Not that I have anything against very rude, often uneducated, well-armed conservatives loudly disrupting town hall meetings while adorning themselves with misspelled racist signage and three-cornered hats with tea bags hanging all over them, but come on, seriously? The tea party is planning a comeback?
Until last night, the conventional wisdom in Washington was that the Tea Party was on the wane. Congressional leaders of the nascent movement, like Allen West and Joe Walsh had lost reelection, or, like Jim DeMint, had decided to leave politics altogether. House Speaker John Boehner had stripped some of the more outspoken members of the Tea Party caucus of their congressional leadership posts, a sign that the GOP establishment was no longer going to be led by its ultra-conservative tail. The big money groups backing the Tea Party were falling apart in a spate of post-election season squabbling.
However… there’s always a however…
… the tea baggers (they coined that word themselves, by the way) are a little peeved about Congress voting to allow a teeny tiny percentage of the Bush tax cuts to expire, so out come the Don’t Tread on Me flags.
“Outrageous,” said Matt Kibbe, president of Freedom Works, “is an understatement. This bill is an epic fail.”
Where’s Dick Armey when you need him? Oh yeah. Depositing his $8 million.
In Ohio, Cincinnati Tea Party president George Brunemann said he looked forward to “having a conversation” with Ohio Sen. Rob Portman, who voted in favor of the measure.
“I think you will see more challenges [in 2014],” he said. “I am deeply concerned. We always knew that we had some people who were willing to go to the dark side of the force. We now need to show that the Tea Party movement isn’t dead.”
Chad Connelly, the chairman of the South Carolina GOP:
“If you think 2010 was the Tea Party Congress, just wait until 2014. You will see people even more angry and up in arms. I don’t think we have seen nothing yet.”
“I don’t think we have seen nothing yet”? Grammar aside, Chad’s mistaken, we’ve seen it all. We just don’t want to see it all again:
Hey, remember when Sarah Palin accused President Obama of “pallin’ around with terrorists”? Me too!
So what exactly is Paul Ryan doing?
But seriously, what’s really disturbing is who these people at the Values Voter Summit really are and what they’re peddling. Watch the video and then tell me why Romney and Ryan think pallin’ around with these dangerous “right wing conspiracy theorist wing nuts” could be “their way to the White House.” Because they clearly believe that this is…
Meet Rep. Todd Akin, Missouri Democratic Senator Claire McCaskill’s November challenger:
Rep. Todd Akin (R-Mo.) was running third in the three-way primary up until fairly recently, but McCaskill started running ads intended to boost the right-wing congressman with the GOP base in advance of his Senate primary. As the dust settled last night, the scheme worked surprisingly well: Akin won a surprise victory [...]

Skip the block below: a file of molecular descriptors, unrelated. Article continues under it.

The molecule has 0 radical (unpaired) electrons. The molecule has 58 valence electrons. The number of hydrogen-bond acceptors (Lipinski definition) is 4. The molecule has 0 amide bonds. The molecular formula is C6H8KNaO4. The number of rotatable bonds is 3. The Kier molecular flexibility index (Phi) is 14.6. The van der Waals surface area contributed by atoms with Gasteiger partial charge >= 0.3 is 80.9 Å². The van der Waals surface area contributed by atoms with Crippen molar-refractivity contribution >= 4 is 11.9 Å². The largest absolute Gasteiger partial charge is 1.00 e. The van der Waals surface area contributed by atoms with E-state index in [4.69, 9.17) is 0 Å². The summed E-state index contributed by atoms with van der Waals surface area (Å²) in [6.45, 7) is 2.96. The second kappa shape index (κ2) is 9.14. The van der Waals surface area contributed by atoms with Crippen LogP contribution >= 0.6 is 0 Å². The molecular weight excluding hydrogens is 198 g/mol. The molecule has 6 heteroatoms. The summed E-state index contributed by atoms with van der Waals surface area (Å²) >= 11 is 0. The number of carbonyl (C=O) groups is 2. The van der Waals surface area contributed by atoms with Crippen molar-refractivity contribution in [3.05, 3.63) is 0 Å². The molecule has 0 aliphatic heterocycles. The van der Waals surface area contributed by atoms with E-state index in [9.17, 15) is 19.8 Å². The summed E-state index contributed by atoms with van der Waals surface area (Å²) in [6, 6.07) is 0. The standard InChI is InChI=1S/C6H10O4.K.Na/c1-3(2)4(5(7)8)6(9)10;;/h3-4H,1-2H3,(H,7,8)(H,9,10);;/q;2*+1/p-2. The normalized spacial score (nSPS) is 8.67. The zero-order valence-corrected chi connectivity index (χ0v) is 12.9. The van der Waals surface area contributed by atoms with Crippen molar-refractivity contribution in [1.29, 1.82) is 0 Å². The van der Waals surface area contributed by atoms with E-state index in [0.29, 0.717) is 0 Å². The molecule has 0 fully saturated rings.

This is not to say McCaskill is suddenly a shoo-in for re-election. Sure, Akin may be a right-wing buffoon, but as recent election cycles helped demonstrate, that’s not necessarily a disqualifying characteristic among candidates seeking statewide office in the 21st century.
But McCaskill’s odds of re-election look a lot better now than they did 24 hours ago.
Here’s another reason her chances should look a lot better, via The Hill:
Rep. Todd Akin (R-Mo.) voted against the creation of a national sex offender registry and against reauthorizing a program that assists runaway and homeless children. [...]
Akin was one of 52 congressmen to vote in 2005 against the creation of a national sex offender registry database that required those convicted of a sex crime to register before completing a prison term and increased mandatory sentences for those convicted of molesting children.
In 2003, he was one of 14 to vote against the Runaway and Homeless Youth Program and the Missing Children’s Assistance Act, which provided $105 million in 2004 for housing, outreach and other programs aimed at assisting runaway and homeless children and also authorized $20 million annually through 2008 for the National Center for Missing and Exploited Children.
His reason for the votes? They cost too much and put unfunded mandates on the states. Better to go easier on sex offenders and harder on homeless kids.
Here Todday, gone tomorrow.
Via Towleroad, where there’s more.
The testimony by this loon at this week’s hearings regarding a proposed LGBT non-discrimination ordinance in Nebraska can only be topped by the hilarious (and appropriate) reaction from the guy behind her.
No, I take that back. The insane, anti-gay wingnut wins.
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